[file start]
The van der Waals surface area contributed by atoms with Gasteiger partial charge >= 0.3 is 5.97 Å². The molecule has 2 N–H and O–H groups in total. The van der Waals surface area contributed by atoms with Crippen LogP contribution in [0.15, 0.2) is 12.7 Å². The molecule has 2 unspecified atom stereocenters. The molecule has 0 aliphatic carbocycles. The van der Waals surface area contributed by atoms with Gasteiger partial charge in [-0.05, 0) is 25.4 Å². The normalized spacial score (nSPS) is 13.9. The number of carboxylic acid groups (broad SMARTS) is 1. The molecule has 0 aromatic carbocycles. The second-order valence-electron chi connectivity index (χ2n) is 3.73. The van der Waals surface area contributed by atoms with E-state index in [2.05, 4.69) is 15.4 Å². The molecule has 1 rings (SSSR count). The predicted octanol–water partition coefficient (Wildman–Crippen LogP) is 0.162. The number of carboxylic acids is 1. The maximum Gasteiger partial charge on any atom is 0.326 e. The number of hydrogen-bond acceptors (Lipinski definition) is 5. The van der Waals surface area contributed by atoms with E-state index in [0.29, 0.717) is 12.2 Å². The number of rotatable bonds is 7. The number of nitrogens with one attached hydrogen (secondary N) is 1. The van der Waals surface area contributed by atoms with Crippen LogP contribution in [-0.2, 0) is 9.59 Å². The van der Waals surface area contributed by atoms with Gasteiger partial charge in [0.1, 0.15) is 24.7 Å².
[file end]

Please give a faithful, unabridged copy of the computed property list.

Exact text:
The van der Waals surface area contributed by atoms with Gasteiger partial charge >= 0.3 is 5.97 Å². The molecule has 2 N–H and O–H groups in total. The van der Waals surface area contributed by atoms with Crippen LogP contribution in [0.15, 0.2) is 12.7 Å². The molecule has 2 unspecified atom stereocenters. The molecule has 0 aliphatic carbocycles. The van der Waals surface area contributed by atoms with Gasteiger partial charge in [-0.05, 0) is 25.4 Å². The normalized spacial score (nSPS) is 13.9. The number of carboxylic acid groups (broad SMARTS) is 1. The molecule has 0 aromatic carbocycles. The second-order valence-electron chi connectivity index (χ2n) is 3.73. The van der Waals surface area contributed by atoms with E-state index in [2.05, 4.69) is 15.4 Å². The molecule has 1 rings (SSSR count). The predicted octanol–water partition coefficient (Wildman–Crippen LogP) is 0.162. The number of carboxylic acids is 1. The maximum Gasteiger partial charge on any atom is 0.326 e. The number of hydrogen-bond acceptors (Lipinski definition) is 5. The van der Waals surface area contributed by atoms with E-state index in [0.29, 0.717) is 12.2 Å². The number of rotatable bonds is 7. The number of nitrogens with one attached hydrogen (secondary N) is 1. The van der Waals surface area contributed by atoms with Crippen LogP contribution in [-0.2, 0) is 9.59 Å². The van der Waals surface area contributed by atoms with Gasteiger partial charge in [0.1, 0.15) is 24.7 Å².